Watson Institute for International and Public Affairs
Center for Contemporary South Asia

Student Spotlight: Sachin Pendse '17

Name: Sachin Pendse '17

Concentration/degree program: International Relations (Security and Society track) and Computer Science

Hometown: Wichita, Kansas

What are your plans for the summer?

On October 7th 1950, the People’s Liberation Army invaded Tibet with the goal of asserting Chinese rule of Tibet. Within the span of one year, Tibetan leaders reluctantly agreed to Chinese sovereignty over Tibet. With the promise of industrialization, Tibetans were subject to massive famines, re-education programs, propaganda campaigns, and cultural persecution. By 1959, Tibetans began fleeing to India via a dangerous trek across mountain peaks before finding refuge in Dharamsala and Bangalore. To advocate for Tibetan independence and preserve Tibetan culture, the Tibetan community in Dharamsala began to mobilize politically by establishing the Central Tibetan Administration (often called the Tibetan government-in-exile).

As a result of increased Internet access in contemporary Dharamsala and the loosening of some restrictions of mobile Internet use in Tibet, Tibetans in India and Tibet are connecting over the Internet. However, those connections do not arise without significant risk --- many Tibetans within Tibet have been arrested for keeping pictures of the Dalai Lama on their cell phones or discussing the Dalai Lama via WeChat, and almost every single organization based out of Dharamsala has been battered by intense cyberattacks.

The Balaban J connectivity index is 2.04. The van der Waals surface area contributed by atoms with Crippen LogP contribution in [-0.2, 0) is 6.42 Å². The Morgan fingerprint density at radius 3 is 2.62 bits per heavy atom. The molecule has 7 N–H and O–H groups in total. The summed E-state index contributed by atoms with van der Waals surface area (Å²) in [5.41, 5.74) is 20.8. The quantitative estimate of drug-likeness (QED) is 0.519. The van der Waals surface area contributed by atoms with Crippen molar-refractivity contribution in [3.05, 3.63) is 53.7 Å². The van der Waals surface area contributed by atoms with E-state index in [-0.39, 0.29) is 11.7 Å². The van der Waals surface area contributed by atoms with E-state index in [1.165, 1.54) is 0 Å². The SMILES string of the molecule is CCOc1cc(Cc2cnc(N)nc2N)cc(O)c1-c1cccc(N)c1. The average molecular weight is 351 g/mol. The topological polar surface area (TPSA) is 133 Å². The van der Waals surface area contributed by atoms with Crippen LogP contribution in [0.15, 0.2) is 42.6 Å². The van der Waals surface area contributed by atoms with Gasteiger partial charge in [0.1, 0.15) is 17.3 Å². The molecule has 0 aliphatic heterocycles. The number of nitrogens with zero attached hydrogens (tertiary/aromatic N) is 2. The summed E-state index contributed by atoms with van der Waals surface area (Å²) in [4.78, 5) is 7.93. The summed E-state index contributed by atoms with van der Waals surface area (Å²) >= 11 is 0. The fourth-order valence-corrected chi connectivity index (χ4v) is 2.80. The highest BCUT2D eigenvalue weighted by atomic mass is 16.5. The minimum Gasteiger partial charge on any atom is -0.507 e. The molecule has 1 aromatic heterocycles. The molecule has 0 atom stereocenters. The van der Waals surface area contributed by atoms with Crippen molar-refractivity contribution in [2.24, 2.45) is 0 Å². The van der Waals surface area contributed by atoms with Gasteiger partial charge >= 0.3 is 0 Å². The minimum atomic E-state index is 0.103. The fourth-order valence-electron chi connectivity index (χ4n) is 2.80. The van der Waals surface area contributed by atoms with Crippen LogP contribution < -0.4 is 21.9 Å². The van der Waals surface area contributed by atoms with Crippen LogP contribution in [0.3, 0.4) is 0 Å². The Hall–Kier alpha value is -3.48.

This summer, I will be studying how connections within the Tibetan community over social media and mobile applications are changing how the Tibetan community in Dharamsala views its overall cultural identity, and how the community leverages that shared cultural identity and social media for political activism. I will also be studying how cybersecurity and censorship plays into communication between members of the community in Dharamsala. To do this, I will be using a mix of quantitative methods (including social media network analysis) and qualitative methods (including first-hand interviews with members of the community in Dharamsala) to create a big-picture analysis of the impact technology has had on the political organization and identity of the community.

It has been a really enriching experience getting to combine learning and resources from the Brown-India Initiative and classes taken on cybersecurity to tailor my International Relations degree around how the Internet is having an effect on global contemporary political participation.